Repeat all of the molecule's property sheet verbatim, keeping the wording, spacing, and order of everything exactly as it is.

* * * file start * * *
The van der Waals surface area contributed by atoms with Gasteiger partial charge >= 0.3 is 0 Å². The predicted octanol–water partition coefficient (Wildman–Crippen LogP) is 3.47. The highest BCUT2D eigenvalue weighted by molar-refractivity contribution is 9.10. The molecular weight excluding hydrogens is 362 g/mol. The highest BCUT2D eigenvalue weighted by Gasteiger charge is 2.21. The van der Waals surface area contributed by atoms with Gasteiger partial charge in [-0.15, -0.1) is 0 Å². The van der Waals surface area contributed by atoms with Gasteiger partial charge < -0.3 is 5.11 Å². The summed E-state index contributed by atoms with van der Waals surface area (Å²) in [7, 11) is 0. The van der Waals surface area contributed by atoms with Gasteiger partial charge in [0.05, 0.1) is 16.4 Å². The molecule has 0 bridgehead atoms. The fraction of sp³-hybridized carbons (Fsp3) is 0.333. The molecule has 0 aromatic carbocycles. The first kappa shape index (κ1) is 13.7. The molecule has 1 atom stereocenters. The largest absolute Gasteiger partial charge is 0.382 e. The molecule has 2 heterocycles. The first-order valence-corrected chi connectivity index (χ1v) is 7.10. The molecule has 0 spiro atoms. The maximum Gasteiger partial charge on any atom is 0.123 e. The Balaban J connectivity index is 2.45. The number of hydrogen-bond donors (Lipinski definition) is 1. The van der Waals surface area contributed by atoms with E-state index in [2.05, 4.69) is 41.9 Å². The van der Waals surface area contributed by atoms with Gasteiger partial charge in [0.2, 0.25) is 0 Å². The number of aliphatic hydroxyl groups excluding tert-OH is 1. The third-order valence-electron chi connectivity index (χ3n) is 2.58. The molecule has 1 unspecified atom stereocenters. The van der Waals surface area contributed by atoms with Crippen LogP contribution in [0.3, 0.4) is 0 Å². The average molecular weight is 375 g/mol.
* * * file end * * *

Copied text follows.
The van der Waals surface area contributed by atoms with Gasteiger partial charge >= 0.3 is 0 Å². The predicted octanol–water partition coefficient (Wildman–Crippen LogP) is 3.47. The highest BCUT2D eigenvalue weighted by molar-refractivity contribution is 9.10. The molecular weight excluding hydrogens is 362 g/mol. The highest BCUT2D eigenvalue weighted by Gasteiger charge is 2.21. The van der Waals surface area contributed by atoms with Gasteiger partial charge in [-0.15, -0.1) is 0 Å². The van der Waals surface area contributed by atoms with Gasteiger partial charge < -0.3 is 5.11 Å². The summed E-state index contributed by atoms with van der Waals surface area (Å²) in [7, 11) is 0. The van der Waals surface area contributed by atoms with Gasteiger partial charge in [0.05, 0.1) is 16.4 Å². The molecule has 0 bridgehead atoms. The fraction of sp³-hybridized carbons (Fsp3) is 0.333. The molecule has 0 aromatic carbocycles. The first kappa shape index (κ1) is 13.7. The molecule has 1 atom stereocenters. The largest absolute Gasteiger partial charge is 0.382 e. The molecule has 2 heterocycles. The first-order valence-corrected chi connectivity index (χ1v) is 7.10. The molecule has 0 spiro atoms. The maximum Gasteiger partial charge on any atom is 0.123 e. The Balaban J connectivity index is 2.45. The number of hydrogen-bond donors (Lipinski definition) is 1. The van der Waals surface area contributed by atoms with E-state index in [2.05, 4.69) is 41.9 Å². The van der Waals surface area contributed by atoms with Gasteiger partial charge in [0.2, 0.25) is 0 Å². The number of aliphatic hydroxyl groups excluding tert-OH is 1. The third-order valence-electron chi connectivity index (χ3n) is 2.58. The molecule has 1 unspecified atom stereocenters. The van der Waals surface area contributed by atoms with Crippen LogP contribution in [0.3, 0.4) is 0 Å². The average molecular weight is 375 g/mol.